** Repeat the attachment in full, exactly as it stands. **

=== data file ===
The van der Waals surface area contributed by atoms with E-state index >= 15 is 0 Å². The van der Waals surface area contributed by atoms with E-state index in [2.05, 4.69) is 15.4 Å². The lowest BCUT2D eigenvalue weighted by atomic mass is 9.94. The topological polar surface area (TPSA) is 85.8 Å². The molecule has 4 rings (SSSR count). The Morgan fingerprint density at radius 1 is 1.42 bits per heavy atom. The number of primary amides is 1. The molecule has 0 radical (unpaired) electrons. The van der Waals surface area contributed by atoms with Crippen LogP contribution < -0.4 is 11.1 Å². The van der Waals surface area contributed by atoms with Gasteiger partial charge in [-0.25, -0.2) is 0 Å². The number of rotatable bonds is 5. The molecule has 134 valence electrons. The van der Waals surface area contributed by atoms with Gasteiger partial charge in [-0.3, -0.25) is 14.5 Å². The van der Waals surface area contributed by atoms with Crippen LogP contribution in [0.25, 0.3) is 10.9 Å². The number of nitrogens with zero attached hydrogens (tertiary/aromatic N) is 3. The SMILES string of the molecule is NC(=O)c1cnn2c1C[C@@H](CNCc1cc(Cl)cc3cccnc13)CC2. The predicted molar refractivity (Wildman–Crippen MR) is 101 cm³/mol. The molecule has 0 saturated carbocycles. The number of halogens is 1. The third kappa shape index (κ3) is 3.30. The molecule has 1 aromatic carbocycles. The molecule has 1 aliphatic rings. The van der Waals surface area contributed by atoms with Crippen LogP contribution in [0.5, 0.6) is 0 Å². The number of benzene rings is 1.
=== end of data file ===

The van der Waals surface area contributed by atoms with E-state index >= 15 is 0 Å². The van der Waals surface area contributed by atoms with E-state index in [2.05, 4.69) is 15.4 Å². The lowest BCUT2D eigenvalue weighted by atomic mass is 9.94. The topological polar surface area (TPSA) is 85.8 Å². The molecule has 4 rings (SSSR count). The Morgan fingerprint density at radius 1 is 1.42 bits per heavy atom. The number of primary amides is 1. The molecule has 0 radical (unpaired) electrons. The van der Waals surface area contributed by atoms with Crippen LogP contribution < -0.4 is 11.1 Å². The van der Waals surface area contributed by atoms with Gasteiger partial charge in [-0.25, -0.2) is 0 Å². The number of rotatable bonds is 5. The molecule has 134 valence electrons. The van der Waals surface area contributed by atoms with Gasteiger partial charge in [-0.3, -0.25) is 14.5 Å². The van der Waals surface area contributed by atoms with Crippen LogP contribution in [0.25, 0.3) is 10.9 Å². The number of nitrogens with zero attached hydrogens (tertiary/aromatic N) is 3. The SMILES string of the molecule is NC(=O)c1cnn2c1C[C@@H](CNCc1cc(Cl)cc3cccnc13)CC2. The predicted molar refractivity (Wildman–Crippen MR) is 101 cm³/mol. The molecule has 0 saturated carbocycles. The number of halogens is 1. The third kappa shape index (κ3) is 3.30. The molecule has 1 aromatic carbocycles. The molecule has 1 aliphatic rings. The van der Waals surface area contributed by atoms with Crippen LogP contribution in [0.5, 0.6) is 0 Å². The number of benzene rings is 1.